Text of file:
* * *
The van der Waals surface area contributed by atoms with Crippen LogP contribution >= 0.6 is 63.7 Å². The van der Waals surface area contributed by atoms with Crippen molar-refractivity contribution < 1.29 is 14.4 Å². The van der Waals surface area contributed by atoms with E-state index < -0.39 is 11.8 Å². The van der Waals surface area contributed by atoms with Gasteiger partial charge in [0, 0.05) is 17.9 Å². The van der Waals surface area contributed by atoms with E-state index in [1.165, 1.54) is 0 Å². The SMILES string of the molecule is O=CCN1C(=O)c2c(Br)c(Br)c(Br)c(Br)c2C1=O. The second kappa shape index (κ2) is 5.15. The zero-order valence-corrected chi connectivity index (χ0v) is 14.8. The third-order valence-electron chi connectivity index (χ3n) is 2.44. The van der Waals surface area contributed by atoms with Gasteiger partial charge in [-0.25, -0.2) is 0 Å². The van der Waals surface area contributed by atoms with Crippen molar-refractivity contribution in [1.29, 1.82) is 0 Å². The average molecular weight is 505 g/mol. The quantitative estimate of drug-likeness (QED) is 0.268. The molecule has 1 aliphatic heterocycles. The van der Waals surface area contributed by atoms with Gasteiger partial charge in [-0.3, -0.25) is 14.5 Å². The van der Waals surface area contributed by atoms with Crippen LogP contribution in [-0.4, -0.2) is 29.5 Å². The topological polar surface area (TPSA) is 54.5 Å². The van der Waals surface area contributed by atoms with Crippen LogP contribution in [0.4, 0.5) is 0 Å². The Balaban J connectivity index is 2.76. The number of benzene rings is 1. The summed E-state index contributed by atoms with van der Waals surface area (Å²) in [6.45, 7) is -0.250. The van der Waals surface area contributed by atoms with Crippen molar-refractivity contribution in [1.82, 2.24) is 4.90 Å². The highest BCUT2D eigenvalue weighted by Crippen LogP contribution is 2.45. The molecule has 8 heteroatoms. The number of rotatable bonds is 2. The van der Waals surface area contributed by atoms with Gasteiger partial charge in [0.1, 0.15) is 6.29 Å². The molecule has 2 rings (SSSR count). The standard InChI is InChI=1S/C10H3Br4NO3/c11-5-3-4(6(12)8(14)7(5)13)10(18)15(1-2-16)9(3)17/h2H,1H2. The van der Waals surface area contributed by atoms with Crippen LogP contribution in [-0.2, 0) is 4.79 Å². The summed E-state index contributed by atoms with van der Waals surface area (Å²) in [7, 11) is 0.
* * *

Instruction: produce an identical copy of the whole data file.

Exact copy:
The van der Waals surface area contributed by atoms with Crippen LogP contribution >= 0.6 is 63.7 Å². The van der Waals surface area contributed by atoms with Crippen molar-refractivity contribution < 1.29 is 14.4 Å². The van der Waals surface area contributed by atoms with E-state index < -0.39 is 11.8 Å². The van der Waals surface area contributed by atoms with Gasteiger partial charge in [0, 0.05) is 17.9 Å². The van der Waals surface area contributed by atoms with E-state index in [1.165, 1.54) is 0 Å². The SMILES string of the molecule is O=CCN1C(=O)c2c(Br)c(Br)c(Br)c(Br)c2C1=O. The second kappa shape index (κ2) is 5.15. The zero-order valence-corrected chi connectivity index (χ0v) is 14.8. The third-order valence-electron chi connectivity index (χ3n) is 2.44. The van der Waals surface area contributed by atoms with Gasteiger partial charge in [-0.25, -0.2) is 0 Å². The van der Waals surface area contributed by atoms with Crippen molar-refractivity contribution in [1.29, 1.82) is 0 Å². The average molecular weight is 505 g/mol. The quantitative estimate of drug-likeness (QED) is 0.268. The molecule has 1 aliphatic heterocycles. The van der Waals surface area contributed by atoms with Gasteiger partial charge in [-0.3, -0.25) is 14.5 Å². The van der Waals surface area contributed by atoms with Crippen LogP contribution in [-0.4, -0.2) is 29.5 Å². The topological polar surface area (TPSA) is 54.5 Å². The van der Waals surface area contributed by atoms with Crippen LogP contribution in [0.4, 0.5) is 0 Å². The Balaban J connectivity index is 2.76. The number of benzene rings is 1. The summed E-state index contributed by atoms with van der Waals surface area (Å²) in [6.45, 7) is -0.250. The van der Waals surface area contributed by atoms with Crippen molar-refractivity contribution in [1.82, 2.24) is 4.90 Å². The highest BCUT2D eigenvalue weighted by Crippen LogP contribution is 2.45. The molecule has 8 heteroatoms. The number of rotatable bonds is 2. The van der Waals surface area contributed by atoms with Gasteiger partial charge in [0.1, 0.15) is 6.29 Å². The molecule has 2 rings (SSSR count). The standard InChI is InChI=1S/C10H3Br4NO3/c11-5-3-4(6(12)8(14)7(5)13)10(18)15(1-2-16)9(3)17/h2H,1H2. The van der Waals surface area contributed by atoms with Crippen LogP contribution in [-0.2, 0) is 4.79 Å². The summed E-state index contributed by atoms with van der Waals surface area (Å²) in [7, 11) is 0.